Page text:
Romance at “The Office”: Don't Let Your Work Husband/Work Wife Get You Off Your Game




Rekindling of office friendships are happening with the boom of people returning to the office but so is another another post pandemic trend, the office romance. And if you remember anything about the show The Office, the employees of Dunder Mifflin spent more time falling in and out of love than they did selling paper. Even if you never watched the show, here are my takeaways on how to handle any office romance.


You and your coworkers would probably be way more productive than they were on that show, as long as you don’t have a boss like Michael Scott around LOL.


Still, even busy professionals may feel attracted to each other when they spend so many hours together each week. It's called having a "work husband" or "work wife," but knowing how to handle these seemingly innocent situations is important for your career and your love life.


Let's examine what The Office can teach you about getting involved with someone at work.

Several Office couples wound up getting married and having children. That doesn’t mean there weren’t plenty of sticky situations along the way for the characters Jim and Pam, Dwight and Angela, and Michael and Holly.


Lessons from Workplace Romances that Actually Worked Out

  1. Stay Focused. It’s important to keep up with your responsibilities even when you’re in love.

  2. No PDA. In one episode, an entire staff meeting was devoted to Michael and Holly’s public displays of affection. Wait until closing time to kiss and hold hands because people surely will tell.

  3. Dish Your Dirt at Home. Most couples have disagreements, but don't discuss your dirt at the office. Instead resolve personal conflicts at home and definitely date only one coworker at a time.

  4. Think Ahead. By the last episode, only Dwight and Angela remained at Dunder Mifflin. If your relationship doesn't work out, will it be awkward? Or does sustaining your relationship mean one of you would need to change jobs.

Some characters like Andy and Gabe were less lucky in the love department and the employees around these unhappy duos sometimes suffered too. Like having to sit next to Ryan and Kelly in the annex was a widely feared form of punishment.


Lessons Learned From Office Relationships That Broke Up:

  1. Know Your Company Policies. Michael and Jan almost lost their jobs when their trip to Jamaica became public knowledge. Read your employee manual to ensure that you comply with your obligations.

  2. Don't Date Down. Relationships between supervisors and subordinates are really controversial. If you need further convincing, look at how things turned out for Michael and Jan.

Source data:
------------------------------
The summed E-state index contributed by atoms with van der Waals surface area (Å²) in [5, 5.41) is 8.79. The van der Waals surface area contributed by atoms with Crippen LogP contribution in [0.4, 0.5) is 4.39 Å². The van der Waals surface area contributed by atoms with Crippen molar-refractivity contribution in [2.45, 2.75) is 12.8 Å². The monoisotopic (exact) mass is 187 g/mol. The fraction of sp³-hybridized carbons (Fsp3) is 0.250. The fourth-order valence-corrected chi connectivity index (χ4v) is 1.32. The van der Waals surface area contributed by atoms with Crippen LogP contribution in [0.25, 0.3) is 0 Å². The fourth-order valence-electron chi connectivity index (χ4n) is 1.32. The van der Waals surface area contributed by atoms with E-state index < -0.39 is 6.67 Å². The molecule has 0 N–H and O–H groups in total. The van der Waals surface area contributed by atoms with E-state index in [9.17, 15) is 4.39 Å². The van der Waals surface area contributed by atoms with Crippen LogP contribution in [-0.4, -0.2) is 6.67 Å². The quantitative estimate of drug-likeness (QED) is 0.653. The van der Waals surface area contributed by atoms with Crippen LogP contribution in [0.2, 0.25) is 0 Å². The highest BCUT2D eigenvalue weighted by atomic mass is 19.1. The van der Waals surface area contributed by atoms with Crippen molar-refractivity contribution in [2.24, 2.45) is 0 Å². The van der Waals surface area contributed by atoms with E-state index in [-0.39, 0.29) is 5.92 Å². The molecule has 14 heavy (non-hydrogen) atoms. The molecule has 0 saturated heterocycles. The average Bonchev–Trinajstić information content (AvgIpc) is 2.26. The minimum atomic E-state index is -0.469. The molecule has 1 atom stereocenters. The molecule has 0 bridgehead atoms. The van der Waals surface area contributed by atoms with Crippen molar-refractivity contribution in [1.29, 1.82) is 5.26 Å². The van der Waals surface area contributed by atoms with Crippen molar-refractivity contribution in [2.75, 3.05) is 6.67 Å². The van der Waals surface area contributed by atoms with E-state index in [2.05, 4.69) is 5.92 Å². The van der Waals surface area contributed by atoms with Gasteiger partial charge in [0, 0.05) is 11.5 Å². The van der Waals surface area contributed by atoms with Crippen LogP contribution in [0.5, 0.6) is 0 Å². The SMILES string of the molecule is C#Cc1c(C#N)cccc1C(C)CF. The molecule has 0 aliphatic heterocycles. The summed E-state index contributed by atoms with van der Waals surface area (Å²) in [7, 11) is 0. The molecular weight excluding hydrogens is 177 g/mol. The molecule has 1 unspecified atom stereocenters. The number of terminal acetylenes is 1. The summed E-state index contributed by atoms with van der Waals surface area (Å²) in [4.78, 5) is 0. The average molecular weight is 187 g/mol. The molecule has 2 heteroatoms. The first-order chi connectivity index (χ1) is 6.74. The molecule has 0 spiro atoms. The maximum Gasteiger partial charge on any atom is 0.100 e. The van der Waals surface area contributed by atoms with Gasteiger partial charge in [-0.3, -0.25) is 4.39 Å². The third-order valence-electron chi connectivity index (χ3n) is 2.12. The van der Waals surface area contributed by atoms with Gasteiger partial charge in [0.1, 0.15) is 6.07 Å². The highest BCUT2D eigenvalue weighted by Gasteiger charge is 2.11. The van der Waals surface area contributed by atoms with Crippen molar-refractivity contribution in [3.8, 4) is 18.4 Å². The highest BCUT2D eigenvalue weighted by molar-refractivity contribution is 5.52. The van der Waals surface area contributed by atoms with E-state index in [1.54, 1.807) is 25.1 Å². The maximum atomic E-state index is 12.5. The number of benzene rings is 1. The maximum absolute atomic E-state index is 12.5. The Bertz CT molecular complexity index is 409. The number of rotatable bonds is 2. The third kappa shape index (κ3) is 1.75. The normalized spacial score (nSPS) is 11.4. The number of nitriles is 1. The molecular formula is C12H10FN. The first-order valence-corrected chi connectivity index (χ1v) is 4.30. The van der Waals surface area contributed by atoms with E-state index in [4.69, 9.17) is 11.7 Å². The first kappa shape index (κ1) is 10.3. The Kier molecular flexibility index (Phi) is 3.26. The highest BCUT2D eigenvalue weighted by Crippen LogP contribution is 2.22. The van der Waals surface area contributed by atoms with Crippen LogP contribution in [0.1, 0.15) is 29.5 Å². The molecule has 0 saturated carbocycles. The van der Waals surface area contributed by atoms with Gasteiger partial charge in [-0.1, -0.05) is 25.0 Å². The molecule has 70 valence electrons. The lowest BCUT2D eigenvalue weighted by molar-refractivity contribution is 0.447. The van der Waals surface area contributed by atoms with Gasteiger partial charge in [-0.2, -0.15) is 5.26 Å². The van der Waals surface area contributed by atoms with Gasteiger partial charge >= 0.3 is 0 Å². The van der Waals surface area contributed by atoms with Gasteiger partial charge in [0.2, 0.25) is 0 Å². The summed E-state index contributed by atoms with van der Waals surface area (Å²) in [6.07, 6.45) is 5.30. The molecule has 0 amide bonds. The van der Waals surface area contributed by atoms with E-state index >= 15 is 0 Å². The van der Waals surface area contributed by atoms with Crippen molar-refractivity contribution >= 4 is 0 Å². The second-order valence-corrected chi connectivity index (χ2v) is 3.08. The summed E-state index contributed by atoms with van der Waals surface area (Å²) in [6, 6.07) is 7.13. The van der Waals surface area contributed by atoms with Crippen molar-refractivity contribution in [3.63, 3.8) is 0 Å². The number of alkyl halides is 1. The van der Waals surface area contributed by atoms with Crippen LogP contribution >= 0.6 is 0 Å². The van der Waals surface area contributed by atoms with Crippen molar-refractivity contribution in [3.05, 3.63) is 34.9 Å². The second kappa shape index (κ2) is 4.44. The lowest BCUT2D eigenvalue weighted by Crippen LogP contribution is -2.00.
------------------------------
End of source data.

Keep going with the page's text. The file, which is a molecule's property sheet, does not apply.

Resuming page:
3. Recognize the Rebounder. Remember Karen who gave up her job and home to be with Jim, but he went back to Pam? Just like out of office romances, the rebound is real. Ponder the possible consequences before you leap.

  4. Take it Slow. Ryan and Kelly may have had fewer misunderstandings if they had established a friendship first. Pacing yourself is even more important when you’ll be working together because the breaking up my involve finding a new job too.

  5. Ditch Social Media. Try to keep your social life from becoming a topic of conversation and keep your personal life off of social media.

  6. Don't Slack. You could tell when Angela’s heart was broken by the amount of cat hair on her clothing. If you're a high performer at work, maintain that and keep up with grooming and eat healthy even when you’re down in the dumps.

  7. Communicate Like Co-Workers. Put your personal feelings aside during office hours, maintain a positive attitude and open communications about work matters.

  8. Weigh the Risks. Workplace romances are usually more successful if they’re based on true affection. Maybe that’s why most of the relationships on The Office bring back happy memories despite their complications. If you really care about each other, it may be worth taking a chance on love.

In real life, office romances are almost as common as they are on TV. Did you know one out of three adults has dated someone at work, according to a poll by the Society for Human Resource Management? If you decide to go for it take your time, consider the risks, remain professional at work at all times, and respect office/home boundaries. But remember, if it's to risky, take time to DateYourselfGirl!

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